Personality: Starfish (arms above the head) – good listeners but introverted; soldiers (arms by the sides) – reserved but sets high expectations.
A lot of people also sleep on their stomach, but this is the least adviced sleeping position.
Advantages: If you have, sunburn, blister, or something similar on your back, you will benefit from sleeping on your stomach.
Disadvantages: Plenty. It puts pressure on the neck, since your head will be facing one side creating tension on the area. Then, there is the pressure on your chest and stomach. Wrinkles might also develop due to the interaction of the face and the pillow. Also, it is highly advised not to let babies sleep on their stomachs.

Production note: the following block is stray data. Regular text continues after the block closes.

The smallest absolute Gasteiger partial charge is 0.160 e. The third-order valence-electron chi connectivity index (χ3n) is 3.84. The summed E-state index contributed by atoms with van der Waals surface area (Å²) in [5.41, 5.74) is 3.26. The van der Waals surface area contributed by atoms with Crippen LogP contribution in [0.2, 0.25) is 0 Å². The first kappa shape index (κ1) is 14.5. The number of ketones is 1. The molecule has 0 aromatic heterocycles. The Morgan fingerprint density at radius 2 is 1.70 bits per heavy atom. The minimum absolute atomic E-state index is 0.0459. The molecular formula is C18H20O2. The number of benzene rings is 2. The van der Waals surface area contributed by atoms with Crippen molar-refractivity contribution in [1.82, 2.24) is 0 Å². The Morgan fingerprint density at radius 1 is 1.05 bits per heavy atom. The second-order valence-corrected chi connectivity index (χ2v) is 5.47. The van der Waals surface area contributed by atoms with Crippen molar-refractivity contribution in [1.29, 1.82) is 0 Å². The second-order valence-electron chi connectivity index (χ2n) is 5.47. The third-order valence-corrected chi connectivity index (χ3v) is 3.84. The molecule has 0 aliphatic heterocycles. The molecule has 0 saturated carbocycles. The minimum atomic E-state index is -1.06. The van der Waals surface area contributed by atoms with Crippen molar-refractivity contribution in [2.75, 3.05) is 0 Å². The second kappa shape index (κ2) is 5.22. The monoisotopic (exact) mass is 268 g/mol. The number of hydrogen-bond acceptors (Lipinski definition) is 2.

Tip: If you are wondering how to sleep on your stomach can be made easy for you, try the thinnest pillow you can find. Or better yet, skip the pillow.
Personality: Free fallers (those who have arms to their sides) – extroverts that are sensitive, anxiety ridden individuals.
Once you know which sleeping position to take, start practicing. Here is a single most effective tip you can use to fully make the easy transition:
Use Pillows To Keep Yourself In Place.
How? Here are some ways pillows will become your powerful allies towards this change.
If You Want to Sleep On Your Back
- If you are concerned about “why can’t i fall asleep on my back”, well the good news is here, putting one pillow on each side of your body is a good way to secure yourself of sleeping on the back. A good head pillow to sleep on your back is something that is of medium loft and softness. Too high, you might end up putting your neck more forward than it should. Too soft, your head might sink lower than where it should be.